Virtual Reality (VR) technologies offer exciting experiential learning options that can help speech preparation, augment course material, and provide people with disabilities with a new way to “see.”
The term virtual reality should not be confused with augmented reality, which applies to interactive scenes presented as two-dimensional images over a screen. Virtual reality technology enables users to feel physically involved in a three-dimensional reality, usually through the use of head mounts, such as Oculus Rift or the simple Google Cardboard, and additional equipment, like sensor-equipped gloves.
Students and professionals practicing a speech might don some of this equipment and enter a virtual presentation room with a virtual audience, and maybe even a virtual coach. The coach would help the user feel that he or she is actually giving the speech by providing feedback and instructions on applying techniques in real-time. With VR in this situation and others, the learning and practice are simultaneous, leading to a highly effective retention gain (as high as 2X) when compared to traditional learning techniques.
Similarly, VR’s implementation of asynchronous learning saves time and resources. When executives use VR to undergo media interview training for a section on cable news, for example, a traditional form of practice might involve using a mock studio. As many as four professionals would be needed to facilitate the interview and to operate lights and cameras. Expenses incurred by use of space, time, and people, might be avoided with the use of VR.
Virtual reality also allows for enhanced teaching and instruction. For example, it aims to individualize learning by accommodating each student’s unique learning style and by supporting a learning by doing approach. Automatic tracking in VR ensures that each learner receives feedback on his or her exact behavior, which leads to a customized learning experience. A VR program designed for diverse learners, for instance, could modify instruction for students based on how they progress while learning a particular subject or skill.
At Georgia State University, art history instructor Glenn Gunhouse converted various screen-based virtual spaces to VR-ready versions. Since Gunhouse’s courses focus on city spaces, city architecture, and paintings on the walls of churches, VR technology like the Oculus Rift would help him eventually “send” his students to places like ancient Rome and Greece, either individually or in groups.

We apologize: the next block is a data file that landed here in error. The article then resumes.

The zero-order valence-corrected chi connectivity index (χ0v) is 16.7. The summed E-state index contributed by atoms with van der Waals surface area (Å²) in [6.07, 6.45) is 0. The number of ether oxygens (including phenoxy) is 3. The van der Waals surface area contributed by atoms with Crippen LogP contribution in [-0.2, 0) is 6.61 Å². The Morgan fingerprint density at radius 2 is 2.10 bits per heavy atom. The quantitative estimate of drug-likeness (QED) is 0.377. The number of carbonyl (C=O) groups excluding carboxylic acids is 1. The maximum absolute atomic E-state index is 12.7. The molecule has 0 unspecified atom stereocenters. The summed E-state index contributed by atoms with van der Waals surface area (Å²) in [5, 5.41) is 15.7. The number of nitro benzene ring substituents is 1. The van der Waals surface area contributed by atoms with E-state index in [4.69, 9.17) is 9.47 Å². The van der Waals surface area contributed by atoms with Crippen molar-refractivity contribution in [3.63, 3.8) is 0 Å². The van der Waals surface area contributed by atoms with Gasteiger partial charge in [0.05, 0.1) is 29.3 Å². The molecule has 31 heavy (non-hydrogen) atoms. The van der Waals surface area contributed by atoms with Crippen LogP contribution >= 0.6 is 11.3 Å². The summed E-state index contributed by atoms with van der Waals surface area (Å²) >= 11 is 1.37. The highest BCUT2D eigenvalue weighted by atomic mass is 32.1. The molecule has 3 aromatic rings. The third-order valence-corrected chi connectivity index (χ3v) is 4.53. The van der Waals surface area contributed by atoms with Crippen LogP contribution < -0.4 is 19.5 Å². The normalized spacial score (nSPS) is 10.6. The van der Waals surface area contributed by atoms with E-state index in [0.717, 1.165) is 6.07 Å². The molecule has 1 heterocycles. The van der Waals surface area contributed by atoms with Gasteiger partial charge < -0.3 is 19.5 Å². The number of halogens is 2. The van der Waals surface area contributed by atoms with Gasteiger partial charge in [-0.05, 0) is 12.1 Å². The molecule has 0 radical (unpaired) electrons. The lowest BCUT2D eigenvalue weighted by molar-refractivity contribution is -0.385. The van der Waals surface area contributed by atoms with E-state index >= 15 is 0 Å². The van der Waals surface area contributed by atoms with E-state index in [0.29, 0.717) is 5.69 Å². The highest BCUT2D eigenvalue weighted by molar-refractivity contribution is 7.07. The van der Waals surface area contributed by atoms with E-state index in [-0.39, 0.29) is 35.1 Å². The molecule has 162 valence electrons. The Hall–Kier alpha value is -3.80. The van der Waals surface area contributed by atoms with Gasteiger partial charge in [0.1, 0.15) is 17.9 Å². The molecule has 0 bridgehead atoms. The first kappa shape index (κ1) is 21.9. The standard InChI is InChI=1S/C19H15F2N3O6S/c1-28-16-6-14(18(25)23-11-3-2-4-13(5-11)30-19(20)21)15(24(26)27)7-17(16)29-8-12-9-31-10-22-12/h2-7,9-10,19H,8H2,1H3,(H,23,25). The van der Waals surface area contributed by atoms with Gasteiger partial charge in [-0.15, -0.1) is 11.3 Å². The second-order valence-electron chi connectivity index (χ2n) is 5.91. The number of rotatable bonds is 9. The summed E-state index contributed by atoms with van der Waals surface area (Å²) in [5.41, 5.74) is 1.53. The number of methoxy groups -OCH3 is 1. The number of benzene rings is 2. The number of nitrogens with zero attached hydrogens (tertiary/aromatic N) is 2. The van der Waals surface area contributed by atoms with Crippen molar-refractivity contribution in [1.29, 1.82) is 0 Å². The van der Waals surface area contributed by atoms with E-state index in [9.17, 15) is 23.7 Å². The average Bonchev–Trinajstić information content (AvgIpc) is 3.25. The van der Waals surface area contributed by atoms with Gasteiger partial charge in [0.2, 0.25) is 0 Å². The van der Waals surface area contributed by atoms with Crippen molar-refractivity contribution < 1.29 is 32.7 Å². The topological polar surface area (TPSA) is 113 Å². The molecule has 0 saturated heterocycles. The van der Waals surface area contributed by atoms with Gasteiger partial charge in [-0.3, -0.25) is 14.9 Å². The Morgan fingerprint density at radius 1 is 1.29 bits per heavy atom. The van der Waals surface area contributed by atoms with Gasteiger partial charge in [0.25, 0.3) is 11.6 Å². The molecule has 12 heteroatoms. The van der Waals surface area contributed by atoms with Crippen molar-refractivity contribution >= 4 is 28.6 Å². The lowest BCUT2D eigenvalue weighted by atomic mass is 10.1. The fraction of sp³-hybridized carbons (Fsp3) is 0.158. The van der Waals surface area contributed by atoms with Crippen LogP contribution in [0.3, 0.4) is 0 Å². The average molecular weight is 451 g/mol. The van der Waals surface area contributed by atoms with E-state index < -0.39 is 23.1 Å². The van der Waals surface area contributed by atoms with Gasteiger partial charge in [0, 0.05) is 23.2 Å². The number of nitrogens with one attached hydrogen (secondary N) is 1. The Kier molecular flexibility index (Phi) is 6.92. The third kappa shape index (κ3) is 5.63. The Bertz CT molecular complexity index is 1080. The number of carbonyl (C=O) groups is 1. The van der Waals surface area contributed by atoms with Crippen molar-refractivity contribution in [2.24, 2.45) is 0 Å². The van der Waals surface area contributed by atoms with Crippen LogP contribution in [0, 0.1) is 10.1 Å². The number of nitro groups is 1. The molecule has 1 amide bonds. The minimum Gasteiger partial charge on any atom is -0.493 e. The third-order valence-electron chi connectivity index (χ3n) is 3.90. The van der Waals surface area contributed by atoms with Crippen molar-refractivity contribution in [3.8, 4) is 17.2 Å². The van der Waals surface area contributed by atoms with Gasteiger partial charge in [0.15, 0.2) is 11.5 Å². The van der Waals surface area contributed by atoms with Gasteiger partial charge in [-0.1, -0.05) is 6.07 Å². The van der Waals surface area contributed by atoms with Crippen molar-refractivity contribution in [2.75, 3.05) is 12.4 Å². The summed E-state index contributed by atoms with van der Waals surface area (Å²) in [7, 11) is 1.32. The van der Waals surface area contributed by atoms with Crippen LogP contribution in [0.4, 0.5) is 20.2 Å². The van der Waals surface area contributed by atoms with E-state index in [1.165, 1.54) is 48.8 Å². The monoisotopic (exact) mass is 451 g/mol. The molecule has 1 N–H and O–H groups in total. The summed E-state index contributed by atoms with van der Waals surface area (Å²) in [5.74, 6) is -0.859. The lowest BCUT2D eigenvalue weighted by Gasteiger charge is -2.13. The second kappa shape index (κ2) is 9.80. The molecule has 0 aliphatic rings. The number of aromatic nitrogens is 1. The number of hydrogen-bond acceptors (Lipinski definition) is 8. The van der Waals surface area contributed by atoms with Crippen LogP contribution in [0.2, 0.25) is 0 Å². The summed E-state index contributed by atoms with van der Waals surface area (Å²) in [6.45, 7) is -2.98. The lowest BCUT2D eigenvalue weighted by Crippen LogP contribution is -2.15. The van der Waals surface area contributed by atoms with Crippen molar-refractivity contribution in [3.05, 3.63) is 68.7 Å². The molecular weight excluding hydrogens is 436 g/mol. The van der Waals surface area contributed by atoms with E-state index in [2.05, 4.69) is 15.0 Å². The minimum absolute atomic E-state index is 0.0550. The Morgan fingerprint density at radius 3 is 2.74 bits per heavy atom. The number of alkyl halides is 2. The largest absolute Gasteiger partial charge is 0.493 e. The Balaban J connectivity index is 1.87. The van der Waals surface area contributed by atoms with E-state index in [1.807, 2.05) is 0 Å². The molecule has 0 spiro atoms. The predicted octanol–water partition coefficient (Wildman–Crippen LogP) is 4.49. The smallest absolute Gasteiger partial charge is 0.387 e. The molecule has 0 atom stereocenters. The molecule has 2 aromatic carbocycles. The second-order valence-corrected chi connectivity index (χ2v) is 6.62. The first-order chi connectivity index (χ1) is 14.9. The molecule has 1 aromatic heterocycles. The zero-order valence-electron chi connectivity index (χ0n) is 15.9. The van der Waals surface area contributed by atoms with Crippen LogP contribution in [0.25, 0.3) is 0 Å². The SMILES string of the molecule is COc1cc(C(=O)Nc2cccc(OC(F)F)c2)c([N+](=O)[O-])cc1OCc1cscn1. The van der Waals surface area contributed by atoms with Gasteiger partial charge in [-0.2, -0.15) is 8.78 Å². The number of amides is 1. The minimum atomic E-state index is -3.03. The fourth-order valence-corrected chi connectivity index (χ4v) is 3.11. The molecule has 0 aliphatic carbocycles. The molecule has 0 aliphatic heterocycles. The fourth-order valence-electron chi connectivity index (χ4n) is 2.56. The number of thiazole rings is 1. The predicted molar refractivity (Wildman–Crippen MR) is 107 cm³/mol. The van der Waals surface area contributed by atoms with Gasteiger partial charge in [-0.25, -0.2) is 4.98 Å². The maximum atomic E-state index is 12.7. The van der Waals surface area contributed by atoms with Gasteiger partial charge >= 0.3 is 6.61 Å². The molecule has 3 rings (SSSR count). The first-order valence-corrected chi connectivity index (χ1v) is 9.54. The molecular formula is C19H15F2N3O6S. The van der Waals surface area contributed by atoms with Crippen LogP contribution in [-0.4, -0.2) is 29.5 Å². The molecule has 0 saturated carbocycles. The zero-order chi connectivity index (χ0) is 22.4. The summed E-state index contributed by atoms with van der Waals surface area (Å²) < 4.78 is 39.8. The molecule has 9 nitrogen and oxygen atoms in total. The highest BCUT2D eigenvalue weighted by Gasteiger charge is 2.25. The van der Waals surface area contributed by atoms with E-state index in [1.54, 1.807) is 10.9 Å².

Even more exciting is the potential that advanced VR techniques have for enhancing learning for those with disabilities. For blind users, spatialized-sound technology is currently being developed for the Oculus Rift and other head-mounted displays. Audio labels are attached to the objects in virtual spaces, allowing the user to “see” and experience the surroundings through other senses. Research into the use of virtual reality technology by the physically disabled is also in progress, and would allow users to walk around in spaces that would otherwise be inaccessible.
The new models of head mounts are portable, smartphone-powered, and can cost as little as $5. Google Cardboard, for example, offers a small, foldable, corrugated box complete with plastic lenses and Velcro fasteners for $5. Deluxe versions, like the Samsung Gear VR, cost around $99 and have the potential to fit into a shoe box.
VR lets users instantaneously contextualize learning experiences. What’s more, its interdisciplinary nature has the potential to completely revolutionize education. Classroom buildings, libraries, and shared academic spaces may eventually be linked for virtual interaction, allowing us to take trips to remote sites, interact with other cultures, or travel in time. Virtual reality broadens our imaginations and brings together students, faculty, professionals, developers, and even gamers from a variety of fields, allowing us to explore a range of learning experiences previously unimagined.
For a look at Fordham’s foray into augmented reality, which is closely related to virtual reality, see this article by Kristen Treglia, Senior Instructional Technologist at Fordham.